[Read more session reports from the WSIS Forum 2018]
The moderator, Ms Moira de Roche of International Federation for Information Processing (IFIP), explained what IFIP IP3, which she chairs, represents. IP3 is a project by IFIP charged with fostering professionalism in IT worldwide. To achieve this, IFIP IP3 is looking into building trust with other organisations devoted to creating a sound global IT profession.
Mr Stephen Ibaraki, IFIP IP3 vice-chair of strategic relations, gave an introduction to Industry 4.0, also known as the Fourth Industrial Revolution. Ibaraki gave a short overview of new technologies and trends. Quantum computing is overtaking classical capabilities and it is needed to create innovations. Global investments in innovations are growing. In 2017, $164.4 billion was invested globally via 11,042 deals. Society now demands that companies make a positive contribution to society. In 2021, 50% of global GDP will consist of the digital economy. The current 20 billion IoT (Internet of Things) devices will grow to 40 billion in 2022. The market value of cryptocurrencies in 2018 is already $500 billion to $1 trillion, and blockchain is disrupting the global banking system with payments, clearance and settlement systems, fundraising, securities, and loans and credit. In 2021, $218 billion will be invested in robots and drones compared to $103 billion in 2018. One billion users already create augmented reality content and the revenue will be $1 billion by 2020.
Ibaraki then presented key areas of interest in 2017: artificial intelligence/machine learning (AI/ML), big data/cloud/IoT, cybersecurity, biometrics, future of financial technology (fintech), future of work, and financial inclusion. He also shared the areas of interest he considers will be relevant in 2019: quantum computing, privacy/data, identity, regulatory technology (regtech), policy, augmented reality/virtual reality (AR/VR), new customer experience. Ibaraki explained that AI is at the heart of Industry 4.0, and that it can disrupt the sustainable development goals (SDGs). AI is disrupting business because human cognition is being replaced or enhanced by AI/ML. AI is heating up across every industry, Ibaraki highlighted, emphasising that AI can help not only developed countries, but also developing countries. Presently, China gains the most from AI, where the impact of AI is 26.1% of GDP, and it dominates global AI funding. Cybersecurity questions are arising from new trends and new technologies: Who will protect the users? What do cybersecurity risks entail? Who will manage the risks of AI/ML, Iot, and Big Data? Ibaraki also wondered how partnerships for ethical and trustworthy computing can be made.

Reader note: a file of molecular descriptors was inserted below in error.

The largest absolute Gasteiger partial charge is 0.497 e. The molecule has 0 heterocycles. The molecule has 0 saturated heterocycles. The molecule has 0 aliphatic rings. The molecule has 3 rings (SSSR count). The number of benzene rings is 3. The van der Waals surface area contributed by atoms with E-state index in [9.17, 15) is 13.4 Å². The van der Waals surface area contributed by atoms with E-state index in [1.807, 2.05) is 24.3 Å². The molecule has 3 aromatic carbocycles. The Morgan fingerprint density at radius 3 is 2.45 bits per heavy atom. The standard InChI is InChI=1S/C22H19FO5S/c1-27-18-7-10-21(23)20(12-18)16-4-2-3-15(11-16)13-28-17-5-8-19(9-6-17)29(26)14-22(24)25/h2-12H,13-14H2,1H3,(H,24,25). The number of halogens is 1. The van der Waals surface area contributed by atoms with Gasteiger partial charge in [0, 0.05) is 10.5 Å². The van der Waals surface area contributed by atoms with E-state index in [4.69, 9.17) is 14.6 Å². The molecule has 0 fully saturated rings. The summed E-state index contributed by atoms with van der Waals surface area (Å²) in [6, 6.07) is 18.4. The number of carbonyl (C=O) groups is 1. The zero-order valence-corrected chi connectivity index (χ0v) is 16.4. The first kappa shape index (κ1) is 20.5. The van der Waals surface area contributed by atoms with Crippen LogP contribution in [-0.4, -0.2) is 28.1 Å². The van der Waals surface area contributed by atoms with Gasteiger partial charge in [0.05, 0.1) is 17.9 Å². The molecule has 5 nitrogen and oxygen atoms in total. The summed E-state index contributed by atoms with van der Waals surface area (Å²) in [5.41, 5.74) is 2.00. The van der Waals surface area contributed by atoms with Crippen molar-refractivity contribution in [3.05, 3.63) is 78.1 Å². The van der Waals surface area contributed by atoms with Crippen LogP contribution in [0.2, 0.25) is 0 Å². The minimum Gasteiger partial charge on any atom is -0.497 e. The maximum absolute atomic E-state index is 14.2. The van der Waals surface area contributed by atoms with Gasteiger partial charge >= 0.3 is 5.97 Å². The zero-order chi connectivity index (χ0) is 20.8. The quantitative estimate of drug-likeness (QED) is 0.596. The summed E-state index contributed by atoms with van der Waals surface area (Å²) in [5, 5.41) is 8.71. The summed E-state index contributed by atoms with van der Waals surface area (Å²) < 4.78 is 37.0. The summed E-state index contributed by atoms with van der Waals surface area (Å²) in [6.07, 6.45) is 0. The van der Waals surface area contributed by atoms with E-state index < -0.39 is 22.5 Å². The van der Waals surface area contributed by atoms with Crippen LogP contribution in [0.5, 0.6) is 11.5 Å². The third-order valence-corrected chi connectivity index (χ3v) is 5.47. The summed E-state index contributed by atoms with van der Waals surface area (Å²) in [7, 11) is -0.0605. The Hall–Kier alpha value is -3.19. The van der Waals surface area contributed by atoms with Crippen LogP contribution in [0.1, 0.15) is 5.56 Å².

Elaborating on the subject of trust, De Roche stated that the Internet was built for a society without trust, where unforeseen circumstances compound rapidly. Each attack or malfunction is followed by an erosion of trust. Trust, De Roche pointed out, is a multidisciplinary concept that requires security, safety, reliability, and usability. Trust is two-sided: producers and service providers cannot guarantee that creation, maintenance, and use are safe if their employees are not professional and ethical, while consumers/end-users cannot evaluate provider security as they are often uninformed. Many consumers are ready to share bad experiences and 89% have stopped doing business with a company after a bad experience. Duty of care is needed on both sides, which is why IFIP launched the IFIP Duty of Care for Everything Digital Initiative (iDOCED) to remind and support both providers and consumers of digital products and services that they have a duty of care in ensuring that they act responsibly in relation to the digital world. iDOCED concerns individuals, community, the corporate sector, and government. What are needed for Duty of Care to function are assurance of skills and knowledge of service providers, responsive (reacting quickly and positively) and reliable (consistently good in quality of performance, able to be trusted) leadership, an understanding of the contributions of ICT to the economy, and education of consumers in order to give them more power.
By Andrijana Gavrilović